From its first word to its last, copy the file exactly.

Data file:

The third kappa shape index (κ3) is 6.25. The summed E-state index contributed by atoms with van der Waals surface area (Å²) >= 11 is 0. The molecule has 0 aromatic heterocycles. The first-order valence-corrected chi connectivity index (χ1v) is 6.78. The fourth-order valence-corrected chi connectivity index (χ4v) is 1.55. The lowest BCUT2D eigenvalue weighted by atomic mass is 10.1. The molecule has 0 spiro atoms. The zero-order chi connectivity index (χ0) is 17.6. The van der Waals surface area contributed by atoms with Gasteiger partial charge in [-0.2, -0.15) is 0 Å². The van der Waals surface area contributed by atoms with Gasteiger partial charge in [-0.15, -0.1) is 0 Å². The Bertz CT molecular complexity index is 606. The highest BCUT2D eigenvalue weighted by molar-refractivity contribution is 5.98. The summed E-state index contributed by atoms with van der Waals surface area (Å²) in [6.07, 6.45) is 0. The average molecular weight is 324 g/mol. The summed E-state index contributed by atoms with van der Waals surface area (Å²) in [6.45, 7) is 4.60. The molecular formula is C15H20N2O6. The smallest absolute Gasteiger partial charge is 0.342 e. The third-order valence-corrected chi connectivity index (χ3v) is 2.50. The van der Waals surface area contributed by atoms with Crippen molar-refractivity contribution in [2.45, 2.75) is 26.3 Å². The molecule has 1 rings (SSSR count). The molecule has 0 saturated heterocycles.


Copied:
The third kappa shape index (κ3) is 6.25. The summed E-state index contributed by atoms with van der Waals surface area (Å²) >= 11 is 0. The molecule has 0 aromatic heterocycles. The first-order valence-corrected chi connectivity index (χ1v) is 6.78. The fourth-order valence-corrected chi connectivity index (χ4v) is 1.55. The lowest BCUT2D eigenvalue weighted by atomic mass is 10.1. The molecule has 0 spiro atoms. The zero-order chi connectivity index (χ0) is 17.6. The van der Waals surface area contributed by atoms with Gasteiger partial charge in [-0.2, -0.15) is 0 Å². The van der Waals surface area contributed by atoms with Gasteiger partial charge in [-0.15, -0.1) is 0 Å². The Bertz CT molecular complexity index is 606. The highest BCUT2D eigenvalue weighted by molar-refractivity contribution is 5.98. The summed E-state index contributed by atoms with van der Waals surface area (Å²) in [6.07, 6.45) is 0. The average molecular weight is 324 g/mol. The summed E-state index contributed by atoms with van der Waals surface area (Å²) in [6.45, 7) is 4.60. The molecular formula is C15H20N2O6. The smallest absolute Gasteiger partial charge is 0.342 e. The third-order valence-corrected chi connectivity index (χ3v) is 2.50. The van der Waals surface area contributed by atoms with Crippen molar-refractivity contribution in [2.45, 2.75) is 26.3 Å². The molecule has 1 rings (SSSR count). The molecule has 0 saturated heterocycles.